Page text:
This narrative review identifies the challenges faced by health care providers during daily transfer of patient care and provides broader use of the SBAR communication tool for patient handoff in various health care settings including acute care. Another strength of this review is to provide greater insight into the SBAR tool by identifying the studies which have compared the SBAR tool with other communication tools for patient handoff as such readers can have a better understanding of SBAR tool usage.
Thus, in order to improve intervention design, we need a systematic method that incorporates an understanding of the nature of the behaviour to be changed, and an appropriate system for characterising interventions and their components that can make use of this understanding. These constitute a starting point for assessing in what circumstances different types of intervention are likely to be effective which can then form the basis for intervention design.
There are a number of possible objections to attempting to construct the kind of behavioural model described and link this to intervention types. The most obvious criticism is that the area is too complex and that the constructs too ill-defined to be able to establish a useful, scientifically-based framework. Another is that no framework can address the level of detail required to determine what will or will not be an effective intervention. The response to this is twofold: these are empirical questions and there is already evidence that characterising interventions by behaviour change techniques (BCTs) can be helpful in understanding which interventions are more or less effective [6, 17]; and not to embark on this enterprise is to give up on achieving a science of behaviour change before the first hurdle and condemn this field to opinion and fashion.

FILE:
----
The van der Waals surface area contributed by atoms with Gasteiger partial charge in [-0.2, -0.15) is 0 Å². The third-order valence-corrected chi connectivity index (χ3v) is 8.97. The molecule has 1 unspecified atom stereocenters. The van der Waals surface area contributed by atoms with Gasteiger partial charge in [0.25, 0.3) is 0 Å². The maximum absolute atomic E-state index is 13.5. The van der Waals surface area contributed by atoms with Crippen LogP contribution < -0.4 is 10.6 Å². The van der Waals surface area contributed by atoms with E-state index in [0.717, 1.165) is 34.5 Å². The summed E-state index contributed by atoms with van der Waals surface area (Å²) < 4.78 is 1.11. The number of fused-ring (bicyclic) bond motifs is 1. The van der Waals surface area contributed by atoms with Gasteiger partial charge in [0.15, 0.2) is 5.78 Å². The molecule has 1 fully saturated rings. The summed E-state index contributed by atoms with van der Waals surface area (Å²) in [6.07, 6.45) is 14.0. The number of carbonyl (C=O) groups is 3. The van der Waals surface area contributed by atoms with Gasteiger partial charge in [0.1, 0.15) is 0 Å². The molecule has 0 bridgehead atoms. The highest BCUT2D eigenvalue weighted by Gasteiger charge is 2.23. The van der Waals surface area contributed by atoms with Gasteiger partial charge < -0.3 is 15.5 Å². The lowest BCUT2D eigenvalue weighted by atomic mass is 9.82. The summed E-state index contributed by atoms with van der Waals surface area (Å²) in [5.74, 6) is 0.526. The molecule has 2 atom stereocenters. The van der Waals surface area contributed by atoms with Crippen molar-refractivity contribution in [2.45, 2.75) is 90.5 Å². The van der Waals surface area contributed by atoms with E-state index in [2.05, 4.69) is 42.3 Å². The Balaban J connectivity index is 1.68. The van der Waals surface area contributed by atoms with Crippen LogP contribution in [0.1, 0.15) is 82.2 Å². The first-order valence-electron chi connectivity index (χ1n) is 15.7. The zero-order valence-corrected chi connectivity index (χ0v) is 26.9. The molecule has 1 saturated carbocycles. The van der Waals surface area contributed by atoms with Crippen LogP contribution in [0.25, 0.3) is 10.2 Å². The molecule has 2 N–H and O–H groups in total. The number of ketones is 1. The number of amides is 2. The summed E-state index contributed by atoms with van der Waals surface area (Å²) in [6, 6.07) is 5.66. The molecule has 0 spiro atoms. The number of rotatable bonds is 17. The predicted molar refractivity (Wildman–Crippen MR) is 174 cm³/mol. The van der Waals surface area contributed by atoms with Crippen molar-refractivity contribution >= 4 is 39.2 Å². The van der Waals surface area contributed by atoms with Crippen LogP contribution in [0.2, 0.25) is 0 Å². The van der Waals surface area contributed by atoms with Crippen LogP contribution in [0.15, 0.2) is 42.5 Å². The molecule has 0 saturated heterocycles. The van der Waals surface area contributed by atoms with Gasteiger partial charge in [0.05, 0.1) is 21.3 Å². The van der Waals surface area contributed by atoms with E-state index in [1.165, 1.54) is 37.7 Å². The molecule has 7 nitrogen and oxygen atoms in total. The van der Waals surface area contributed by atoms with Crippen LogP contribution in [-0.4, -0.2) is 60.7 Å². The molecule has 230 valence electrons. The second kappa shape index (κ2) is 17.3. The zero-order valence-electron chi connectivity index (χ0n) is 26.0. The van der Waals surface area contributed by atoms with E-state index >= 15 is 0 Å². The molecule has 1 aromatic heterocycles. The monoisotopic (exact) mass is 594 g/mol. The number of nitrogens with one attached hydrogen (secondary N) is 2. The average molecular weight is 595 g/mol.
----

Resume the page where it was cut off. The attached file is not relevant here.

Several things became apparent when reviewing the frameworks. First of all, it was clear it would be necessary to define terms describing categories of intervention more precisely than is done in everyday language in order to achieve coherence. For example, in everyday language 'education' can include 'training,' but for our purposes it was necessary to distinguish between 'education' and 'training' with the former focusing on imparting knowledge and developing understanding and the latter focusing on development of skills. Similarly we had to differentiate 'training' from 'modelling.' In common parlance, modelling could be a method used in training, but we use the term more specifically to refer to using our propensity to imitate as a motivational device. A third example is the use of the term 'enablement.' In everyday use, this could include most of the other intervention categories, but here refers to forms of enablement that are either more encompassing (as in, for example, 'behavioural support' for smoking cessation) or work through other mechanisms (as in, for example, pharmacological interventions to aid smoking cessation or surgery to enable control of calorie intake). There is not a term in the English language to describe that we intend, so rather than invent a new term we have stayed with 'enablement.' 2b1af7f3a8